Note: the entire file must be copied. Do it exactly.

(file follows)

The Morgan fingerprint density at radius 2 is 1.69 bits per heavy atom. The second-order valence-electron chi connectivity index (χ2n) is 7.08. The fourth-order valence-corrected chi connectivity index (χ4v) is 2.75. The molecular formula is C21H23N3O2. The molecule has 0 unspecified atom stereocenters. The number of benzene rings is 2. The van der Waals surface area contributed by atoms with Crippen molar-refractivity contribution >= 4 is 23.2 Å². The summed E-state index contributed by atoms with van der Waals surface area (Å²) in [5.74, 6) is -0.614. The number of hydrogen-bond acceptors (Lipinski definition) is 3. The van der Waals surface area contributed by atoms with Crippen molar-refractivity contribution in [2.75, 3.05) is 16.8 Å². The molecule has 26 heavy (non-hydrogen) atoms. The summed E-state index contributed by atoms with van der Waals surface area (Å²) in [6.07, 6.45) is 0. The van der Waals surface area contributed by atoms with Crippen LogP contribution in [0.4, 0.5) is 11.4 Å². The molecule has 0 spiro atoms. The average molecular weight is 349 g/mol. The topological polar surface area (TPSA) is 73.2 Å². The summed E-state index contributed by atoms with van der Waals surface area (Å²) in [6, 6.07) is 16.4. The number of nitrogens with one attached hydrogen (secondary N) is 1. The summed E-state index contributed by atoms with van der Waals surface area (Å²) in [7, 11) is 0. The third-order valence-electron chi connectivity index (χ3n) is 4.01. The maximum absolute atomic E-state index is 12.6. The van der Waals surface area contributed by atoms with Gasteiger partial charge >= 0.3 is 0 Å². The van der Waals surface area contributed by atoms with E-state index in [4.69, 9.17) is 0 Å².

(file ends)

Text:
The Morgan fingerprint density at radius 2 is 1.69 bits per heavy atom. The second-order valence-electron chi connectivity index (χ2n) is 7.08. The fourth-order valence-corrected chi connectivity index (χ4v) is 2.75. The molecular formula is C21H23N3O2. The molecule has 0 unspecified atom stereocenters. The number of benzene rings is 2. The van der Waals surface area contributed by atoms with Crippen molar-refractivity contribution >= 4 is 23.2 Å². The summed E-state index contributed by atoms with van der Waals surface area (Å²) in [5.74, 6) is -0.614. The number of hydrogen-bond acceptors (Lipinski definition) is 3. The van der Waals surface area contributed by atoms with Crippen molar-refractivity contribution in [2.75, 3.05) is 16.8 Å². The molecule has 26 heavy (non-hydrogen) atoms. The summed E-state index contributed by atoms with van der Waals surface area (Å²) in [6.07, 6.45) is 0. The van der Waals surface area contributed by atoms with Crippen LogP contribution in [0.4, 0.5) is 11.4 Å². The molecule has 0 spiro atoms. The average molecular weight is 349 g/mol. The topological polar surface area (TPSA) is 73.2 Å². The summed E-state index contributed by atoms with van der Waals surface area (Å²) in [6, 6.07) is 16.4. The number of nitrogens with one attached hydrogen (secondary N) is 1. The summed E-state index contributed by atoms with van der Waals surface area (Å²) in [7, 11) is 0. The third-order valence-electron chi connectivity index (χ3n) is 4.01. The maximum absolute atomic E-state index is 12.6. The van der Waals surface area contributed by atoms with Gasteiger partial charge >= 0.3 is 0 Å². The van der Waals surface area contributed by atoms with E-state index in [4.69, 9.17) is 0 Å².